Thursday, January 29, 2004
Vengeance was mine
By Jason Whitlock Page 2 columnist
HOUSTON -- I wimped out.
For more than 15 years, I'd fantasized about confronting Dave Magazu again. To be honest, I'd dreamed of pimp-slapping him and unleashing a verbal assault riddled with so many four-letter words that even Dice Clay would blush.
I didn't anticipate feeling sorry for Mags. How could I feel sympathy for a man who spent two years trying to ruin my life? How could I take pity on the despicable football coach who single-handedly destroyed my deep love of the game?
Dave Magazu, the target of Jason Whitlock's ire.
How could I wimp out? Hell, I'd replayed this moment in my mind at least once a week ever since the day Magazu left Ball State University in 1986 to take a job at the Naval Academy.
But here it was, Media Day at Super Bowl XXXVIII, and Magazu was bald, bloated, barely relevant and pushing 50 -- a tight ends coach for the Carolina Panthers. In my dreams, I'd always envisioned Magazu being a head coach somewhere, at the pinnacle of his career, and I'd ride in with a laptop and horror stories to tell about a celebrated coach and the atrocities he committed on his way to the top.
I dreamed of revenge.
Magazu spent two years trying to run me off the Ball State football team. He was my offensive line coach, and he hated my smart mouth and Nate Newton figure. He'd cuss me out in front of my teammates. In my freshman and sophomore seasons, he kept me off the two-deep and had me sitting the bench behind a few guys who apparently thought football was a non-contact sport. (Sorry, Vinny "The Human Pylon.") Magazu would wake me up most Saturday mornings during the offseason and put me through a "help session," physical torture that was supposed to "help" me remember to keep my mouth shut ... no food in and no words out.
You ever see "Full Metal Jacket"? Mags was the drill sargeant. I was a combination of Private Joker and the fat kid who couldn't do anything right.
So why did I wimp out on Media Day? Why didn't I pull the trigger when, for the first time in 17 years, I had my chance to even the score with Mags?
Because he just looked and sounded too pathetic.
"You hate me so much you ain't even gonna speak to me, Jason?" Magazu asked as I stood on the Reliant Stadium turf catching up with Carolina Panthers defensive coordinator Mike Trgovac, another one of my former Ball State coaches.
"Yeah, that's right," I replied, figuring there were too many witnesses to risk sucker-punching Magazu at that moment.
Plus, he caught me off guard. He'd been standing in front of me for 15 minutes. I had no idea the bald fat guy in front of me was Mags. I had him pegged as an equipment manager. So I continued my conversation with Trgovac. He'd been a defensive line coach at Ball State during my career there. Back then, Trgo was a young, emotional coach with a deep passion for learning every aspect of the game. Trgo and our defensive coordinator, Rick Minter, were two guys most of the players felt were headed for coaching greatness. Minter had a successful 10-year run as head coach at Cincinnati. Trgovac has all the ingredients to be a top-flight NFL or college head coach. He's been groomed by Bo Schembechler, Lou Holtz, Ray Rhodes, John Fox, Marty Schottenheimer, Norv Turner and a few others.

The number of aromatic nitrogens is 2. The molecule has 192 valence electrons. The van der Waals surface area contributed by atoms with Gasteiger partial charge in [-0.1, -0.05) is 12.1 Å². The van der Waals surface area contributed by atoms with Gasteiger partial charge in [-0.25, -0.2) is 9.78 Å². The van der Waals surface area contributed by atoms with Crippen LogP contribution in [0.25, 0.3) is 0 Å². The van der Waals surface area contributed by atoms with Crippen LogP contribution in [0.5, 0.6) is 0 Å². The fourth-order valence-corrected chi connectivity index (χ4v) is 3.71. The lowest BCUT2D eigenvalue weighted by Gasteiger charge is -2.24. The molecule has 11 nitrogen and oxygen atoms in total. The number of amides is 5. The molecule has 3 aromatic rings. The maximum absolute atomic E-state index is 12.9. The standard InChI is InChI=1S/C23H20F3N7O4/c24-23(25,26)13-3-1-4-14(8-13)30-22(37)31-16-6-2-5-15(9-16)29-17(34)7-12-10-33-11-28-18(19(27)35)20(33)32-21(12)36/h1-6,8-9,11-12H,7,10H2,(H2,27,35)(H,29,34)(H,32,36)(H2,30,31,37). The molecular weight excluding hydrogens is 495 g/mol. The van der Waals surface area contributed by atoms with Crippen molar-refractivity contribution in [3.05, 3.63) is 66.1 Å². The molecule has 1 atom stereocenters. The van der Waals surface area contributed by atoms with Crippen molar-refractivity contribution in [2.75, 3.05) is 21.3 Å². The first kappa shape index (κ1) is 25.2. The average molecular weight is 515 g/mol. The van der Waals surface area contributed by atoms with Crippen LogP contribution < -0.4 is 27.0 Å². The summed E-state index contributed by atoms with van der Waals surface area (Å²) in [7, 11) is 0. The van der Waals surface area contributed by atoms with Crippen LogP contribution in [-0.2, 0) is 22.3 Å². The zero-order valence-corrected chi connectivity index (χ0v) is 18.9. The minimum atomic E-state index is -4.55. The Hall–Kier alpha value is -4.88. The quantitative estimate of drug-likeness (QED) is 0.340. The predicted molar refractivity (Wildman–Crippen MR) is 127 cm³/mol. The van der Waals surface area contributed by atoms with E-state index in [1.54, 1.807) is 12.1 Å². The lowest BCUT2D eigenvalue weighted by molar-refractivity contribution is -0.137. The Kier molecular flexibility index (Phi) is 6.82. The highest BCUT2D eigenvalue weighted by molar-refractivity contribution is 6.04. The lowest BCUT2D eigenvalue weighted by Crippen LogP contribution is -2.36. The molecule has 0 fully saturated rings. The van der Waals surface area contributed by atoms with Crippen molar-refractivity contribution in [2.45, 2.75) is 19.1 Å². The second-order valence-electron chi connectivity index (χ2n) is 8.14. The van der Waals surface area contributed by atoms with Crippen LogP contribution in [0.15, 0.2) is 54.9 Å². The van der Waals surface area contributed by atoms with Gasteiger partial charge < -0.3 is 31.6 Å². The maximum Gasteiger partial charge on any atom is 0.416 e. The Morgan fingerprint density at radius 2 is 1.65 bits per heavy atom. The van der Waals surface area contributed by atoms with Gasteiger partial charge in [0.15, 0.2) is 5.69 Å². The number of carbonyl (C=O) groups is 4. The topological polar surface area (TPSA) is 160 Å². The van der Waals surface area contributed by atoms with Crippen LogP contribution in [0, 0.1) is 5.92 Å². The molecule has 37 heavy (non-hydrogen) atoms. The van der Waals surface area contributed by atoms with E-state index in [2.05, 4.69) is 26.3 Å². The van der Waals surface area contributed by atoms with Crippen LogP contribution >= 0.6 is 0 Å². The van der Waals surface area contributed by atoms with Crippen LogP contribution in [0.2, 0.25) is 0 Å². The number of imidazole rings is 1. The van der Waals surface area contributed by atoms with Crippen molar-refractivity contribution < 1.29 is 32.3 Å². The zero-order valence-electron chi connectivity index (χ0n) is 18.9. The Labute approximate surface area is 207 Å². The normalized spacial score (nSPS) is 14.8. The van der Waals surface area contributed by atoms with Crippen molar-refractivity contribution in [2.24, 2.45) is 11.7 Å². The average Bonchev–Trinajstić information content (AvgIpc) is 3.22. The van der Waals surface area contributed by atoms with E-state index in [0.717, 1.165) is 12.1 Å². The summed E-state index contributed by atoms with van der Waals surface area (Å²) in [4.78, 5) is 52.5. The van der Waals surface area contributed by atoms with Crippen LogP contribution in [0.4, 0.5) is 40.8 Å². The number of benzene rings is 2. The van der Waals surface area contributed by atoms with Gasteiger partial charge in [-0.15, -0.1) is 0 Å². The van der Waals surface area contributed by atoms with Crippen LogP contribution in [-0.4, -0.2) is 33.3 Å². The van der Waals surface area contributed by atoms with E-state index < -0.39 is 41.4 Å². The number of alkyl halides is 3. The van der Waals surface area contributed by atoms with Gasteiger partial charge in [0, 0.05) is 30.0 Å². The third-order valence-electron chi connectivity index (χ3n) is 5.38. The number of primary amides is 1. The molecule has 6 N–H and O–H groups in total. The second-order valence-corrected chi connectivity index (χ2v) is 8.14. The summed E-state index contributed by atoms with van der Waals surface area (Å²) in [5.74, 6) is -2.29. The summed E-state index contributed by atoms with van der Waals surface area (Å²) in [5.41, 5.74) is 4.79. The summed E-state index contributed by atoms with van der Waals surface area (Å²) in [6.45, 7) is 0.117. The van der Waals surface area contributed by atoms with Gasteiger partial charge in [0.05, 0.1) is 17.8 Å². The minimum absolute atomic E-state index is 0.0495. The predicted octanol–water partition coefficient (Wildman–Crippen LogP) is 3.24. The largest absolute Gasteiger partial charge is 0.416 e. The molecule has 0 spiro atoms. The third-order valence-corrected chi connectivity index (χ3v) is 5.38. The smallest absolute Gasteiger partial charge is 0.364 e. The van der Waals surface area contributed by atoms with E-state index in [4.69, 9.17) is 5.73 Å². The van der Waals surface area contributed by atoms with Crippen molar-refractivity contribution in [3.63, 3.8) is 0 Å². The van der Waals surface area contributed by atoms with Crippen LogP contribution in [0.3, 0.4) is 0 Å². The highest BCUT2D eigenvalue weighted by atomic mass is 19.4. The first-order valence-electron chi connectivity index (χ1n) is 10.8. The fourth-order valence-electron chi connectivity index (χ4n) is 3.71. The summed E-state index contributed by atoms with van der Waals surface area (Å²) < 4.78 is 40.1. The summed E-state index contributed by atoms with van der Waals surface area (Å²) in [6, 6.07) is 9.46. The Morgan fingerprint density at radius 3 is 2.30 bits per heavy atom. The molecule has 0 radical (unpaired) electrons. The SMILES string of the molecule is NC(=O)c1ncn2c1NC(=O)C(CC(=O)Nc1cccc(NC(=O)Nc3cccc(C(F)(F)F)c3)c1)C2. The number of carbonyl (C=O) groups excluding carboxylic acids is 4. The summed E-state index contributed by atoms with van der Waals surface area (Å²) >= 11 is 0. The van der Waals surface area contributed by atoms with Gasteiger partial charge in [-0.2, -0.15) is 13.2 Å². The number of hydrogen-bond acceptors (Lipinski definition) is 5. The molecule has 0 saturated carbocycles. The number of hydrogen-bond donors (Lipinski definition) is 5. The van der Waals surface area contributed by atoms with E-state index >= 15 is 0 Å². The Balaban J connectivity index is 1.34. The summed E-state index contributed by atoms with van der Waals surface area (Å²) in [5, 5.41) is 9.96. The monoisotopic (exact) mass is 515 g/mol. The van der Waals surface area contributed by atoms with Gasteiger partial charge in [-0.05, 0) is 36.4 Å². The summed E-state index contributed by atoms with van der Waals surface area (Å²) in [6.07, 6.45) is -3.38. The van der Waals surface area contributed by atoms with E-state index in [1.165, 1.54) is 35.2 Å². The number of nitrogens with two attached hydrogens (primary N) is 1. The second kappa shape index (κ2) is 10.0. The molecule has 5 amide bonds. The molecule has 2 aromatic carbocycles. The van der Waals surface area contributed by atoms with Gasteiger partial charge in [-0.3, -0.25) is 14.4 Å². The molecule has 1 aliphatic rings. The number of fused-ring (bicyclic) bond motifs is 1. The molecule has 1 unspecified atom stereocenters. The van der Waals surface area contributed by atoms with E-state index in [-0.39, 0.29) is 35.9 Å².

While devising a defensive attack against the Pats, Mike Trgovac played peacemaker, too.
It was on Wednesday that I blew my opportunity to put Magazu in his place and started to feel sorry for him. We were at the Panthers' team hotel waiting to conduct interviews when Trgovac stopped me.
"Jason, I talked to Mags and I told him that you and him need to sit down and talk and put all of this stuff behind you," Trgo said.
"I ain't puttin' nothin' behind me," I responded. "Magazu was a [expletive], a [expletive expletive]. I've been waiting a long time to get at him."
Minutes later, Rhonda, a reporter on my radio show, stopped me.
"I just talked to your old coach," she said. "He said you had a lot of potential and he was just trying to motivate you. He said you were lazy."
"I'm not denying I was lazy. I'm not denying I was a locker-room lawyer," I said. "This ain't about me. This is about him being a [expletive]. This is about Magazu trying to embarrass me and run me off the team. I was a victim."
I finished my interviews and began to walk back to the media shuttle. That's when I heard his voice one more time.
"Jason, can we talk?" he said.
"What?" I said.
"Maybe my methods weren't right, but all I was doing was trying to help," Magazu said. "You had a lot of potential, and we were a new coaching staff and we needed to establish right off that everything was going to be done by the book."
"Man," I said, "you took away my love of the game. I loved to play that game. And you stole that from me."
"Hey, for whatever I did that was wrong, I'm sorry," Magazu said. "But you turned out all right. When I left, you got to play and start. And you seem to be enjoying some success in your career. It all worked out. Can we just leave it in the past and move on?"
"Congratulations on the Super Bowl," I said. "Good luck on Sunday."
I wimped out.
Nearly two decades of dreaming, and all I could muster is congratulations. I sure hope Carolina's tight ends play poorly and John Fox fires Mags. That would even the score.
Jason Whitlock is a columnist for the Kansas City Star (kcstar.com) and a regular contributor on ESPN The Magazine's Sunday morning edition of "The Sports Reporters." He also hosts an afternoon radio show, "The Doghouse," on Kansas City's 61 Sports KCSP. He can be reached at email@example.com.